Stage 1B breast cancer

In stage 1B breast cancers, either a small tumor has been found in the breast, measuring 2 cm or less, and small clusters of cancer cells measuring no more than 2 millimeters (mm) have been found in the lymph nodes; or no tumor has been found in the breast but small clusters of cancer cells (measuring no more than 2 mm) have been detected in the lymph nodes.

Stage 1 breast cancer diagnosis

The care team may use a variety of imaging tests during diagnosis. In some cases, a mammogram may detect stage 1 breast cancer, while a breast ultrasound may be needed in other instances.

Stage 1 breast cancer symptoms

Breast cancer symptoms at stage 1 may include:

  • Nipple discharge
  • Dimpling of the skin
  • Swelling or redness of the breast
  • A lump in the breast or the armpit
  • Changes to the texture of the skin of the breast
  • Inversion or flattening of the nipple

Stage 1 breast cancer treatment

Treatment for stage 1 breast cancer typically includes:

  • Breast-sparing surgery or mastectomy, possibly with the removal of lymph nodes
  • Radiation therapy
  • Chemotherapy
  • Targeted therapy
  • Immunotherapy
  • Hormone therapy

Some treatments are used in a specific order to either shrink a tumor before surgery or to minimize the risk of cancer recurrence after surgery. Treatments given before surgery are called neoadjuvant therapies, while post-surgical treatments are called adjuvant therapies.

Stage 1 breast cancer surgery typically includes removing and testing one or more lymph nodes to see whether the cancer has spread.

Stage 1 breast cancer treatment timeline

How long the patient is in treatment for stage 1 breast cancer depends on the specific treatment plan selected. In general, treatment may last for about six months, but some patients continue taking medications for years to prevent cancer recurrence.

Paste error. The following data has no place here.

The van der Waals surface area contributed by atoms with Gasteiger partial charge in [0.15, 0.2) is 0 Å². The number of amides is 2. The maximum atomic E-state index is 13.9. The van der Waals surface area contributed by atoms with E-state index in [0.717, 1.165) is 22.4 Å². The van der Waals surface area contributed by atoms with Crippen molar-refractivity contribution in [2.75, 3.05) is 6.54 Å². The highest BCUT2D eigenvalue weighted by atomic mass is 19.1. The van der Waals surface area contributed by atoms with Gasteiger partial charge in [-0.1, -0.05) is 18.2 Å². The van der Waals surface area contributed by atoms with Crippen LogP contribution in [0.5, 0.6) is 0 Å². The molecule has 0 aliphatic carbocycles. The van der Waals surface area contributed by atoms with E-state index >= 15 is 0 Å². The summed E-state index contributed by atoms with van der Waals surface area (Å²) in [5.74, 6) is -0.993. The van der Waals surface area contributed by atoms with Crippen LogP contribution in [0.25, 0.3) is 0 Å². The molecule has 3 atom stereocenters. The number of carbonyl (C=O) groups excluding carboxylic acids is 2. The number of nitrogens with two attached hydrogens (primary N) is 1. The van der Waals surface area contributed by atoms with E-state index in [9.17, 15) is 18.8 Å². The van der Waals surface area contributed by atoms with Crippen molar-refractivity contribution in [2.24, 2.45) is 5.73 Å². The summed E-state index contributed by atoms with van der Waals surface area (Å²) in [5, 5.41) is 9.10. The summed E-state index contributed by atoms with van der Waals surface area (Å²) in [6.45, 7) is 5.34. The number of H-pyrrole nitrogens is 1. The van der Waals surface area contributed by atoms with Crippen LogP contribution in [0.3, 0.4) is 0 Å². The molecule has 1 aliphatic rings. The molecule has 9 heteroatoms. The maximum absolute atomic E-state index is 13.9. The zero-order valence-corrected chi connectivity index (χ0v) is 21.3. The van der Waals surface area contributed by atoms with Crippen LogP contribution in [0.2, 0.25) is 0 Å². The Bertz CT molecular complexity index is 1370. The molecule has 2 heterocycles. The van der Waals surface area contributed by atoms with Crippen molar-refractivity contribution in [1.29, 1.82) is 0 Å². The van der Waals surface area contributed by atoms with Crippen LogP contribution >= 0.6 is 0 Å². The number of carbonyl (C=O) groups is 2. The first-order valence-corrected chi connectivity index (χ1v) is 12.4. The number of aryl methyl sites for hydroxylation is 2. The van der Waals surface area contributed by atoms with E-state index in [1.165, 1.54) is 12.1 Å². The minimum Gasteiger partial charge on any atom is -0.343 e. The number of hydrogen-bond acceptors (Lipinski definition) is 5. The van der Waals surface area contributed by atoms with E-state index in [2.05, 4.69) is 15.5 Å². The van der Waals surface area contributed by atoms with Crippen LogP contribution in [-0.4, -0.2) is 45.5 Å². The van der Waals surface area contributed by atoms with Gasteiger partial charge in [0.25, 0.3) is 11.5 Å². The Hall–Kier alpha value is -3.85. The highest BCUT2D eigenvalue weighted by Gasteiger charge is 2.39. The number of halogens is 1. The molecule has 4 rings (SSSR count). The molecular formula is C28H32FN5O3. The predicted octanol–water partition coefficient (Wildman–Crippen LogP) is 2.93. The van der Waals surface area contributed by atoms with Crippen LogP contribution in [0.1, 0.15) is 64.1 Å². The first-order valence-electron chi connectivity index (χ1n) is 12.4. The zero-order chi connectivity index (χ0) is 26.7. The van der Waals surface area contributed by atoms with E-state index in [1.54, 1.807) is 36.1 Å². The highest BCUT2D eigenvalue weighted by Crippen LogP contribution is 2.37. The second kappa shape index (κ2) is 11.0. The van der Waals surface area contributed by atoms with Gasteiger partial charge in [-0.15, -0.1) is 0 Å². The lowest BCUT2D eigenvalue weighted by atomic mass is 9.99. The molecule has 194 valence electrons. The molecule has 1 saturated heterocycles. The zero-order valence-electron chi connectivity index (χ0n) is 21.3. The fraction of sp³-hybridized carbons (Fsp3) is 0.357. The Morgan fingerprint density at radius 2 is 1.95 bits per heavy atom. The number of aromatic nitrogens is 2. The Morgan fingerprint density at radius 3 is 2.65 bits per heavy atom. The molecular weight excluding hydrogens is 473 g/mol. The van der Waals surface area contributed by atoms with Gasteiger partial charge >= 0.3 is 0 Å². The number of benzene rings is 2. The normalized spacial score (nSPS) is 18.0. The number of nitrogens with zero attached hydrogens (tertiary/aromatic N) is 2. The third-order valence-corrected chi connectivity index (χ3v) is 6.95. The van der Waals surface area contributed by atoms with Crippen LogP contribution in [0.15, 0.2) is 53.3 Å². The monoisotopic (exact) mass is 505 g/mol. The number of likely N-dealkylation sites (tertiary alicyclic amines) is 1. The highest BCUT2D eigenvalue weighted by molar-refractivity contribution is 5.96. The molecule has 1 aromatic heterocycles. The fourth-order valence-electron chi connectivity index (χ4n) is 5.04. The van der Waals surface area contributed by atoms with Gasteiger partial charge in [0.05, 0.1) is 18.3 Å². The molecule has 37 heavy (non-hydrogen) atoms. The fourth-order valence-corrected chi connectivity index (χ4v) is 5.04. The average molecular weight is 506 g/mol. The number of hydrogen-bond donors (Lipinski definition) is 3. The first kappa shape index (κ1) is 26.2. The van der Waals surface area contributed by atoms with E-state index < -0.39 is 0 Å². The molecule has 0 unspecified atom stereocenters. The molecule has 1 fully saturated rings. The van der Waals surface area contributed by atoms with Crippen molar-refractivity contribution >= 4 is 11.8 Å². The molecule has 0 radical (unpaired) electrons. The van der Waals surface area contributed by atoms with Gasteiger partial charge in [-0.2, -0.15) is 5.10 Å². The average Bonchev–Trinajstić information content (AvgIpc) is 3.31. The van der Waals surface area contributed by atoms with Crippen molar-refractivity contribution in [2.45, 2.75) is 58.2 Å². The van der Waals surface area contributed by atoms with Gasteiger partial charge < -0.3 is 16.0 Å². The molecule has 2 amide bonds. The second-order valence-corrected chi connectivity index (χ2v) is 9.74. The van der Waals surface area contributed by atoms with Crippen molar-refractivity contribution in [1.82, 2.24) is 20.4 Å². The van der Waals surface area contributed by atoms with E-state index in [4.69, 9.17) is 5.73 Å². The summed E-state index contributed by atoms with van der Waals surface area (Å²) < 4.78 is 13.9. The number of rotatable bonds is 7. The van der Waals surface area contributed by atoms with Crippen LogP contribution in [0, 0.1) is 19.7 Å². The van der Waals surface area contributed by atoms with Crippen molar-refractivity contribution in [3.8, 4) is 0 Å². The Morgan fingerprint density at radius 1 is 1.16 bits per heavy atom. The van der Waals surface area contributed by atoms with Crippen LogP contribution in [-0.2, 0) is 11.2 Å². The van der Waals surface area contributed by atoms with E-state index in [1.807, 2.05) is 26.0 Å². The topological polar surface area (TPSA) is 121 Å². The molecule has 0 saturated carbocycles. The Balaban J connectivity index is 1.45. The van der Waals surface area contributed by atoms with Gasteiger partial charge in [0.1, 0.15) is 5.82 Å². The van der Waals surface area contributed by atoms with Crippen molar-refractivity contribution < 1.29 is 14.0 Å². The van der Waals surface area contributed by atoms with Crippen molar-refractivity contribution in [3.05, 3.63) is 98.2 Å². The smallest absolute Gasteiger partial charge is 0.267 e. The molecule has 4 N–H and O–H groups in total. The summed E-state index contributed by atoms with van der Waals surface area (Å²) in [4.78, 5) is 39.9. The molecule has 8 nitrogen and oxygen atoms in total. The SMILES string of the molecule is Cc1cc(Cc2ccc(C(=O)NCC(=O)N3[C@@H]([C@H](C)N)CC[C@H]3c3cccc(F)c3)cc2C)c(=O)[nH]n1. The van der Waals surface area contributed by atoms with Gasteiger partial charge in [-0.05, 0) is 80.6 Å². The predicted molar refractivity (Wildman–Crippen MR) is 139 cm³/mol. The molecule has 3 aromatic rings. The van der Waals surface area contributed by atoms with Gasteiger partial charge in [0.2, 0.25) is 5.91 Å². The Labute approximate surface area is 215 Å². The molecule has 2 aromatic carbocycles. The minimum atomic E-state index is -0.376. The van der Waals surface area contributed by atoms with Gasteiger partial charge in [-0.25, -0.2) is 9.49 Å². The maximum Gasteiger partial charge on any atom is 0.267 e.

Stage 1 breast cancer survival rate

The survival rate for stage 1A breast cancer may be slightly higher than for stage 1B. However, all women with stage 1 breast cancer are considered to have a good prognosis.

Does stage 1 breast cancer require chemotherapy?

In addition to surgery and radiation therapy, stage 1 breast cancer treatment may require chemotherapy, powerful drugs that attack all fast-growing cells in the body. In the past, almost all patients had chemotherapy. Today, the doctor may perform gene tests to help determine whether chemotherapy is likely to benefit the patient, or if it’s not necessary because the cancer isn’t likely to recur after surgery and other treatment.

Chemotherapy may or may not be used along with other drugs such as hormone therapy, targeted therapy and/or immunotherapy. The care team will determine which options may be most appropriate by examining the cancer’s specific characteristics. Patients typically take these drugs after surgery to kill the primary cancer.

Can stage 1 breast cancer metastasize?

When cancer spreads beyond the area where it originally developed, it’s called metastatic breast cancer. Breast cancers found in early stages, especially DCIS, are less likely to metastasize or come back after treatment, but it’s not possible to say for sure.

Breast cancers caught early have a very positive prognosis. According to the National Cancer Institute Surveillance, Epidemiology, and End Results (SEER) Program, 99 percent of patients with cancers diagnosed when still confined to the breast are alive at least five years later.

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Show references
  • National Cancer Institute (2023, April 5). Breast Cancer Treatment (PDQ®)–Patient Version.
  • National Cancer Institute. Definition of stage 0 breast carcinoma in situ - NCI Dictionary of Cancer Terms.
  • American Cancer Society (2021, November 19). Ductal Carcinoma in Situ (DCIS).
  • American Cancer Society (2021, November 19). Paget Disease of the Breast | Details, Diagnosis and Signs.
  • American Cancer Society (2021, October 27). Treatment of Ductal Carcinoma in Situ. (DCIS).
  • American Cancer Society (2022, April 12). Treatment of Breast Cancer Stages I-III.
  • Pondé NF, Zardavas D, Piccart M (2019). Progress in adjuvant systemic therapy for breast cancer. Nat Rev Clin Oncol 16, 27–44.
  • National Cancer Institute (2023). Cancer Stat Facts: Female Breast Cancer.